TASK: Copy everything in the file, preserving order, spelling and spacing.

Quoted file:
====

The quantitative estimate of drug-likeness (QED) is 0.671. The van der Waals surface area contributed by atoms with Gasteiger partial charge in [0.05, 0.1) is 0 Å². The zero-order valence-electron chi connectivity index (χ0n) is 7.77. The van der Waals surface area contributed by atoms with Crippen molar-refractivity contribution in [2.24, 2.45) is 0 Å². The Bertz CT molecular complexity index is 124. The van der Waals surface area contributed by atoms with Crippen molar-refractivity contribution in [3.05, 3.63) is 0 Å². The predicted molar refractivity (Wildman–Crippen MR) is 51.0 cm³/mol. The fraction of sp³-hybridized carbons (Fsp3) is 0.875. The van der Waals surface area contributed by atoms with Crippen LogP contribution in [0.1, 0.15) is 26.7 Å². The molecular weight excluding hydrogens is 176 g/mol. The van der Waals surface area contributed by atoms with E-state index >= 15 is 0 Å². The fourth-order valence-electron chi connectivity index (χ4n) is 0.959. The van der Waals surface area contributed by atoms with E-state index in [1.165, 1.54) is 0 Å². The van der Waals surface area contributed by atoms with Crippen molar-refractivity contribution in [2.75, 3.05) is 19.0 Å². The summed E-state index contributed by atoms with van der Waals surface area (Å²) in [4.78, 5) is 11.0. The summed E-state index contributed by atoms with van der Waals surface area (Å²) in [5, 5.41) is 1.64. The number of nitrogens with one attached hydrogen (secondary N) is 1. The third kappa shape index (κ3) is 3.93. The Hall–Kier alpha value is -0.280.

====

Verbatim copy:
The quantitative estimate of drug-likeness (QED) is 0.671. The van der Waals surface area contributed by atoms with Gasteiger partial charge in [0.05, 0.1) is 0 Å². The zero-order valence-electron chi connectivity index (χ0n) is 7.77. The van der Waals surface area contributed by atoms with Crippen molar-refractivity contribution in [2.24, 2.45) is 0 Å². The Bertz CT molecular complexity index is 124. The van der Waals surface area contributed by atoms with Crippen molar-refractivity contribution in [3.05, 3.63) is 0 Å². The predicted molar refractivity (Wildman–Crippen MR) is 51.0 cm³/mol. The fraction of sp³-hybridized carbons (Fsp3) is 0.875. The van der Waals surface area contributed by atoms with Crippen LogP contribution in [0.1, 0.15) is 26.7 Å². The molecular weight excluding hydrogens is 176 g/mol. The van der Waals surface area contributed by atoms with E-state index >= 15 is 0 Å². The fourth-order valence-electron chi connectivity index (χ4n) is 0.959. The van der Waals surface area contributed by atoms with E-state index in [1.165, 1.54) is 0 Å². The van der Waals surface area contributed by atoms with Crippen molar-refractivity contribution in [2.75, 3.05) is 19.0 Å². The summed E-state index contributed by atoms with van der Waals surface area (Å²) in [4.78, 5) is 11.0. The summed E-state index contributed by atoms with van der Waals surface area (Å²) in [5, 5.41) is 1.64. The number of nitrogens with one attached hydrogen (secondary N) is 1. The third kappa shape index (κ3) is 3.93. The Hall–Kier alpha value is -0.280.